A recent study conducted by the Australian Institute of Marine Science and financed by Pew Environment Group revealed the value of a reef shark in the pacific island nation of Palau to be upwards of US$1.9 million over the fish’s lifetime versus US$108 caught and sold. In 2009, the president of Palau declared its waters, 629,000 square kilometers, a shark sanctuary. Now, this remote island nation serves as a legitimate model for other countries around the world with shark diving tourism by helping them understand the benefits of conserving their shark populations from an economic standpoint. In March of 2010, the Maldives declared its exclusive economic zone a shark sanctuary as well. Could the Bahamas be next? It was recently revealed that Caribbean reef sharks of the Bahamas are worth approximately US$250,000 in revenue over the course of their lifetime as opposed to a measly US$50-$60 dollars caught and sold. The shark population, which is stable but vulnerable, represents an opportunity much like these Pacific and Indian Ocean nations to protect significant economic interests and help maintain ecological balance.
The study summary from Pew Environment Group:
A new study by the Australian Institute of Marine Science concludes that sharks are worth far more alive and swimming. In Palau, the Pacific Island nation that declared its waters a sanctuary free of shark fishing, sharks provide a lynch pin for the tourism industry.
The analysis quantified the economic benefits of Palau’s shark-diving industry and found that its worth far exceeds that of shark fishing. In fact, the estimated annual value to the tourism industry of an individual reef shark that frequents these sites was US$179,000 or US$1.9 million over its lifetime. In contrast, a single reef shark would only bring an estimated US$108.
Globally, up to 73 million sharks are killed every year primarily for their fins, which are used in the Asian delicacy shark fin soup. This unsustainable rate has driven shark populations into a global decline. In general, sharks grow slowly, mature late and produce few young over long lifetimes, leaving them exceptionally vulnerable to over exploitation and slow to recover from depletion.
The Pacific Island States have been among the first to recognize the concerning global decline in sharks and took action. In 2009, President Johnson Toribiong declared Palauan waters to be a shark sanctuary in his address to the United Nations General Assembly. Since then, Hawaii, the Commonwealth of the Northern Mariana Islands, Guam, and the Marshall Islands all have prohibited the possession, sale or distribution of shark fins.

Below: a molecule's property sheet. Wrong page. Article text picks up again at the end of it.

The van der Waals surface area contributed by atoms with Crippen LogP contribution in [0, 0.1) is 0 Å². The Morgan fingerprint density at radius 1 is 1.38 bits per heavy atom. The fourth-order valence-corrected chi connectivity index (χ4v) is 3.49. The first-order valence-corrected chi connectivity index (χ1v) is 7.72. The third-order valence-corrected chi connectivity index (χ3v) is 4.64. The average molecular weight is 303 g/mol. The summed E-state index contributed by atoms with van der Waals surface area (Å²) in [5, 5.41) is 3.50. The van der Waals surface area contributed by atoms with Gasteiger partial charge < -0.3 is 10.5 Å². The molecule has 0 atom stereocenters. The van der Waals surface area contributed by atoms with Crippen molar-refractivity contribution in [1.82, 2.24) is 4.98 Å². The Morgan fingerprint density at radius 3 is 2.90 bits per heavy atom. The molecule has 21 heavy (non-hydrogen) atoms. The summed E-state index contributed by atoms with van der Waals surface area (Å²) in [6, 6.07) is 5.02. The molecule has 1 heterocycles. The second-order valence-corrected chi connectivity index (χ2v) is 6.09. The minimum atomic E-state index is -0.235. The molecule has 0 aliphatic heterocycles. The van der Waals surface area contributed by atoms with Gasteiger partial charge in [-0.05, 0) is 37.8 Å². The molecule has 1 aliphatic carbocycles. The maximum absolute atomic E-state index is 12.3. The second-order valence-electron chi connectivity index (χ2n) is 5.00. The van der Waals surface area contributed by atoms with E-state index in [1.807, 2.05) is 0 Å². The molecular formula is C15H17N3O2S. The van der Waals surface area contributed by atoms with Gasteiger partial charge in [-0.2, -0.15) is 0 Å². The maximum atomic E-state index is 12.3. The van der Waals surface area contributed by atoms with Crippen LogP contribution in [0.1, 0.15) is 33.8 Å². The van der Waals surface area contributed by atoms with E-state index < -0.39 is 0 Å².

The environmental rewards for protecting sharks benefit the entire ocean ecosystem. Sharks, apex predators, keep the marine food chain in balance. For example, tiger sharks have been linked to the quality of seagrass beds through their prey, dugongs and green sea turtles, which forage in these beds. Without tiger sharks to control their prey’s foraging, an important habitat is lost.
The new study confirms that shark conservation brings economic rewards which flow directly to the dive tourism industry, confirming earlier research that has showed that resort destinations, both large and small, profit from shark-diving:
Economic Benefits in Palau
Shark-diving brings approximately US$18 million annually to economy
Annual income in salaries paid by shark-diving industry is estimated US$1.2 million
Annual tax income generated was approximately 14 percent of all business tax revenue
Economic Benefits Globally
Shark-related tourism has contributed more than US$800 million to the Bahamian economy
In 2003, whale shark diving in Thailand generated an estimated US$110 million
In 2006, up to 25 percent of travel expenses from visitors to the Great Barrier Reef of Australia attributed to shark tourism
In 2010, shark and ray-diving in the Canary Islands were estimated to generate US$22 million to the local economy per year